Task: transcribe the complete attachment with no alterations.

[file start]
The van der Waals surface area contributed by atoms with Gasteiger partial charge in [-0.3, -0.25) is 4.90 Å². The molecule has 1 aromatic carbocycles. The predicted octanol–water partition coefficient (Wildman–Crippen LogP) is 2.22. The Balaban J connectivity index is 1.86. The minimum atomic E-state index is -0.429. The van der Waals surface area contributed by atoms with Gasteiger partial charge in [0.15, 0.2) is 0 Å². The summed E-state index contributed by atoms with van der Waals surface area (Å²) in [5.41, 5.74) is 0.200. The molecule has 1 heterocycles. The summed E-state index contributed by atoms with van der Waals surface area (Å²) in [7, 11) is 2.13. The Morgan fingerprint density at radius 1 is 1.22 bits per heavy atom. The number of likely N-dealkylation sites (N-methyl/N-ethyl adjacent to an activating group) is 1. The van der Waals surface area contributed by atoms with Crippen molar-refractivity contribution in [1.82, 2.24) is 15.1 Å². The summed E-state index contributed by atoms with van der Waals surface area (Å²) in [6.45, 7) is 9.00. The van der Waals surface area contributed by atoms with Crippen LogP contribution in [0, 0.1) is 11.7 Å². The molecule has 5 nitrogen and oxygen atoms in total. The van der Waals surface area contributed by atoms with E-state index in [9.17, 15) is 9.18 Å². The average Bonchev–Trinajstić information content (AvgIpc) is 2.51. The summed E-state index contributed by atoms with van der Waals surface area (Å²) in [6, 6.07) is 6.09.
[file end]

The van der Waals surface area contributed by atoms with Gasteiger partial charge in [-0.3, -0.25) is 4.90 Å². The molecule has 1 aromatic carbocycles. The predicted octanol–water partition coefficient (Wildman–Crippen LogP) is 2.22. The Balaban J connectivity index is 1.86. The minimum atomic E-state index is -0.429. The van der Waals surface area contributed by atoms with Gasteiger partial charge in [0.15, 0.2) is 0 Å². The summed E-state index contributed by atoms with van der Waals surface area (Å²) in [5.41, 5.74) is 0.200. The molecule has 1 heterocycles. The summed E-state index contributed by atoms with van der Waals surface area (Å²) in [7, 11) is 2.13. The Morgan fingerprint density at radius 1 is 1.22 bits per heavy atom. The number of likely N-dealkylation sites (N-methyl/N-ethyl adjacent to an activating group) is 1. The van der Waals surface area contributed by atoms with Crippen molar-refractivity contribution in [1.82, 2.24) is 15.1 Å². The summed E-state index contributed by atoms with van der Waals surface area (Å²) in [6.45, 7) is 9.00. The van der Waals surface area contributed by atoms with Crippen LogP contribution in [0, 0.1) is 11.7 Å². The molecule has 5 nitrogen and oxygen atoms in total. The van der Waals surface area contributed by atoms with E-state index in [9.17, 15) is 9.18 Å². The average Bonchev–Trinajstić information content (AvgIpc) is 2.51. The summed E-state index contributed by atoms with van der Waals surface area (Å²) in [6, 6.07) is 6.09.